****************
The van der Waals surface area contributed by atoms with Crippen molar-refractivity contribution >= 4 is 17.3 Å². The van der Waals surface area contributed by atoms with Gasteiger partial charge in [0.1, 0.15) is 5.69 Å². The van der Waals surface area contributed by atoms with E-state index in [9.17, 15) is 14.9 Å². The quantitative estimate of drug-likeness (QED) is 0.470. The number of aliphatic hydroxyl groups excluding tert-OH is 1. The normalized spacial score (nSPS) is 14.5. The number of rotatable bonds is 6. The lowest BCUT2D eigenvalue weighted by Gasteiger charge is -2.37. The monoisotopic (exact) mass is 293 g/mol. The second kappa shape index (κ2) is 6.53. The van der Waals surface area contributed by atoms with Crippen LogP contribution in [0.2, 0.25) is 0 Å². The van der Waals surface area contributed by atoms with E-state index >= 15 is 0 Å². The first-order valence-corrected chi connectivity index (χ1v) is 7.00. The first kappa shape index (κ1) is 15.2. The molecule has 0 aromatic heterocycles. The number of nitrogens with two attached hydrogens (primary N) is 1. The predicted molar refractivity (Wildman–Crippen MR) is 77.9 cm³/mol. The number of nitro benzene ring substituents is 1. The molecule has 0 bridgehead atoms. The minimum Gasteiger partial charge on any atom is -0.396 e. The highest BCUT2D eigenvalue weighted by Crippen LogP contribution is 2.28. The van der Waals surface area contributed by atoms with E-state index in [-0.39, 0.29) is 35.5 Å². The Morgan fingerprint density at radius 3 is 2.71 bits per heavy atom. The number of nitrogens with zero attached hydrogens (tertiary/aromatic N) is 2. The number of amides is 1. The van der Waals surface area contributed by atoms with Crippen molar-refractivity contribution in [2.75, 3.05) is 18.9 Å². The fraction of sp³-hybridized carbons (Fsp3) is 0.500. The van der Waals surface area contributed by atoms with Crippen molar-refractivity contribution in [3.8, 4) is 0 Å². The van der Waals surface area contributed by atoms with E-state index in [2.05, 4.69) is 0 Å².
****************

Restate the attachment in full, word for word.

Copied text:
The van der Waals surface area contributed by atoms with Crippen molar-refractivity contribution >= 4 is 17.3 Å². The van der Waals surface area contributed by atoms with Gasteiger partial charge in [0.1, 0.15) is 5.69 Å². The van der Waals surface area contributed by atoms with E-state index in [9.17, 15) is 14.9 Å². The quantitative estimate of drug-likeness (QED) is 0.470. The number of aliphatic hydroxyl groups excluding tert-OH is 1. The normalized spacial score (nSPS) is 14.5. The number of rotatable bonds is 6. The lowest BCUT2D eigenvalue weighted by Gasteiger charge is -2.37. The monoisotopic (exact) mass is 293 g/mol. The second kappa shape index (κ2) is 6.53. The van der Waals surface area contributed by atoms with Crippen LogP contribution in [0.2, 0.25) is 0 Å². The van der Waals surface area contributed by atoms with E-state index >= 15 is 0 Å². The first-order valence-corrected chi connectivity index (χ1v) is 7.00. The first kappa shape index (κ1) is 15.2. The molecule has 0 aromatic heterocycles. The number of nitrogens with two attached hydrogens (primary N) is 1. The predicted molar refractivity (Wildman–Crippen MR) is 77.9 cm³/mol. The number of nitro benzene ring substituents is 1. The molecule has 0 bridgehead atoms. The minimum Gasteiger partial charge on any atom is -0.396 e. The highest BCUT2D eigenvalue weighted by Crippen LogP contribution is 2.28. The van der Waals surface area contributed by atoms with E-state index in [-0.39, 0.29) is 35.5 Å². The Morgan fingerprint density at radius 3 is 2.71 bits per heavy atom. The number of nitrogens with zero attached hydrogens (tertiary/aromatic N) is 2. The number of amides is 1. The van der Waals surface area contributed by atoms with Crippen molar-refractivity contribution in [2.75, 3.05) is 18.9 Å². The fraction of sp³-hybridized carbons (Fsp3) is 0.500. The van der Waals surface area contributed by atoms with Crippen molar-refractivity contribution in [3.8, 4) is 0 Å². The van der Waals surface area contributed by atoms with E-state index in [2.05, 4.69) is 0 Å².